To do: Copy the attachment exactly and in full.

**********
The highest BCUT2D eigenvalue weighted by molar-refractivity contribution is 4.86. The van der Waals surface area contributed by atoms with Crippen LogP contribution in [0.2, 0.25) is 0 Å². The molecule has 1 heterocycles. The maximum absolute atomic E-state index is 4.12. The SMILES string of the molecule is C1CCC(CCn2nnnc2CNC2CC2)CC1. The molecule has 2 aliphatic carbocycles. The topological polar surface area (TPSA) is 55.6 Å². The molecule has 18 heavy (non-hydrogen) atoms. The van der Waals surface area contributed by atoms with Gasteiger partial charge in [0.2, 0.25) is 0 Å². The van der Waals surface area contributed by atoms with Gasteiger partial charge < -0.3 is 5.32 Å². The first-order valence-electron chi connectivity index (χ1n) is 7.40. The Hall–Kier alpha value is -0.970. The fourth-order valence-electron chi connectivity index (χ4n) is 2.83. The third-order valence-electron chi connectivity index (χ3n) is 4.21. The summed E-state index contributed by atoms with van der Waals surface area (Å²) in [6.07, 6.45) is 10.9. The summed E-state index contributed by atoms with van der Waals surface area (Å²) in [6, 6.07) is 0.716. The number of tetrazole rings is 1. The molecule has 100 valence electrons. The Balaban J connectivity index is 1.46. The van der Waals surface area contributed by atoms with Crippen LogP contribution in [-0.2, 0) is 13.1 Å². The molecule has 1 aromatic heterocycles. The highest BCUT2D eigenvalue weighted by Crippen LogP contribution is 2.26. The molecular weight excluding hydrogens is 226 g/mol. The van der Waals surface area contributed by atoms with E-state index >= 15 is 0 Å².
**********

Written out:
The highest BCUT2D eigenvalue weighted by molar-refractivity contribution is 4.86. The van der Waals surface area contributed by atoms with Crippen LogP contribution in [0.2, 0.25) is 0 Å². The molecule has 1 heterocycles. The maximum absolute atomic E-state index is 4.12. The SMILES string of the molecule is C1CCC(CCn2nnnc2CNC2CC2)CC1. The molecule has 2 aliphatic carbocycles. The topological polar surface area (TPSA) is 55.6 Å². The molecule has 18 heavy (non-hydrogen) atoms. The van der Waals surface area contributed by atoms with Gasteiger partial charge in [0.2, 0.25) is 0 Å². The van der Waals surface area contributed by atoms with Gasteiger partial charge < -0.3 is 5.32 Å². The first-order valence-electron chi connectivity index (χ1n) is 7.40. The Hall–Kier alpha value is -0.970. The fourth-order valence-electron chi connectivity index (χ4n) is 2.83. The third-order valence-electron chi connectivity index (χ3n) is 4.21. The summed E-state index contributed by atoms with van der Waals surface area (Å²) in [6.07, 6.45) is 10.9. The summed E-state index contributed by atoms with van der Waals surface area (Å²) in [6, 6.07) is 0.716. The number of tetrazole rings is 1. The molecule has 100 valence electrons. The Balaban J connectivity index is 1.46. The van der Waals surface area contributed by atoms with Crippen LogP contribution in [-0.2, 0) is 13.1 Å². The molecule has 1 aromatic heterocycles. The highest BCUT2D eigenvalue weighted by Crippen LogP contribution is 2.26. The molecular weight excluding hydrogens is 226 g/mol. The van der Waals surface area contributed by atoms with E-state index >= 15 is 0 Å².